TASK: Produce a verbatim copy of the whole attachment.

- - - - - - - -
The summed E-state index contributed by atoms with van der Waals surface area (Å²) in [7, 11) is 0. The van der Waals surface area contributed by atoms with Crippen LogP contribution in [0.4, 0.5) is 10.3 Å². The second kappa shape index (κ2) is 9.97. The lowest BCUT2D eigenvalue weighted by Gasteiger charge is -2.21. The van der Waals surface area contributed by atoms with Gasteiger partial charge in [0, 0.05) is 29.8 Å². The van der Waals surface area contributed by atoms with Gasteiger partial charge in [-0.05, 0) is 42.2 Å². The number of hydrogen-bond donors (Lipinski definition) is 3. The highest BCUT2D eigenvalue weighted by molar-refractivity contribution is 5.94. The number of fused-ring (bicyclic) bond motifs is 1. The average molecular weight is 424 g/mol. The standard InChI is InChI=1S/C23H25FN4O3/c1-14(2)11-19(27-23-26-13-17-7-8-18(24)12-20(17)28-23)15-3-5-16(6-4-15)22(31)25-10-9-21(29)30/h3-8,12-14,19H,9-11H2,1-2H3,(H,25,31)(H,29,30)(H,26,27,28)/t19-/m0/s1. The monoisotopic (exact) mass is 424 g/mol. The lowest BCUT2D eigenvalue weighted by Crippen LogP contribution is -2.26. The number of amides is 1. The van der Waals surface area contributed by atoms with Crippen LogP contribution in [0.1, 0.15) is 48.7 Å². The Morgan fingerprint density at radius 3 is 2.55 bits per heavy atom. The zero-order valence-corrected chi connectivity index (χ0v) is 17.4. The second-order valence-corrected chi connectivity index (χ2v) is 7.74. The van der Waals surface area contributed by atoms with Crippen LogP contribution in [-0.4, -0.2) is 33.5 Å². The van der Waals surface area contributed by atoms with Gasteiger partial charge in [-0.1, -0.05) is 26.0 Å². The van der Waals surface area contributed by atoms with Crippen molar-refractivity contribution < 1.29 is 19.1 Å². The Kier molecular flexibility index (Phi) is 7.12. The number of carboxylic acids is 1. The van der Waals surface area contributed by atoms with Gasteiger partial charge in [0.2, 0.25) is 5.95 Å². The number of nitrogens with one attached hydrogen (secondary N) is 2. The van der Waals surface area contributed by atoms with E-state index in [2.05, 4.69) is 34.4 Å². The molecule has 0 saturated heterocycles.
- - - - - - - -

The summed E-state index contributed by atoms with van der Waals surface area (Å²) in [7, 11) is 0. The van der Waals surface area contributed by atoms with Crippen LogP contribution in [0.4, 0.5) is 10.3 Å². The second kappa shape index (κ2) is 9.97. The lowest BCUT2D eigenvalue weighted by Gasteiger charge is -2.21. The van der Waals surface area contributed by atoms with Gasteiger partial charge in [0, 0.05) is 29.8 Å². The van der Waals surface area contributed by atoms with Gasteiger partial charge in [-0.05, 0) is 42.2 Å². The number of hydrogen-bond donors (Lipinski definition) is 3. The highest BCUT2D eigenvalue weighted by molar-refractivity contribution is 5.94. The number of fused-ring (bicyclic) bond motifs is 1. The average molecular weight is 424 g/mol. The standard InChI is InChI=1S/C23H25FN4O3/c1-14(2)11-19(27-23-26-13-17-7-8-18(24)12-20(17)28-23)15-3-5-16(6-4-15)22(31)25-10-9-21(29)30/h3-8,12-14,19H,9-11H2,1-2H3,(H,25,31)(H,29,30)(H,26,27,28)/t19-/m0/s1. The monoisotopic (exact) mass is 424 g/mol. The lowest BCUT2D eigenvalue weighted by Crippen LogP contribution is -2.26. The number of amides is 1. The van der Waals surface area contributed by atoms with Crippen LogP contribution in [0.1, 0.15) is 48.7 Å². The Morgan fingerprint density at radius 3 is 2.55 bits per heavy atom. The zero-order valence-corrected chi connectivity index (χ0v) is 17.4. The second-order valence-corrected chi connectivity index (χ2v) is 7.74. The van der Waals surface area contributed by atoms with Crippen LogP contribution in [-0.4, -0.2) is 33.5 Å². The van der Waals surface area contributed by atoms with Gasteiger partial charge in [-0.1, -0.05) is 26.0 Å². The van der Waals surface area contributed by atoms with Crippen molar-refractivity contribution < 1.29 is 19.1 Å². The Kier molecular flexibility index (Phi) is 7.12. The number of carboxylic acids is 1. The van der Waals surface area contributed by atoms with Gasteiger partial charge in [0.2, 0.25) is 5.95 Å². The number of nitrogens with one attached hydrogen (secondary N) is 2. The van der Waals surface area contributed by atoms with E-state index in [2.05, 4.69) is 34.4 Å². The molecule has 0 saturated heterocycles.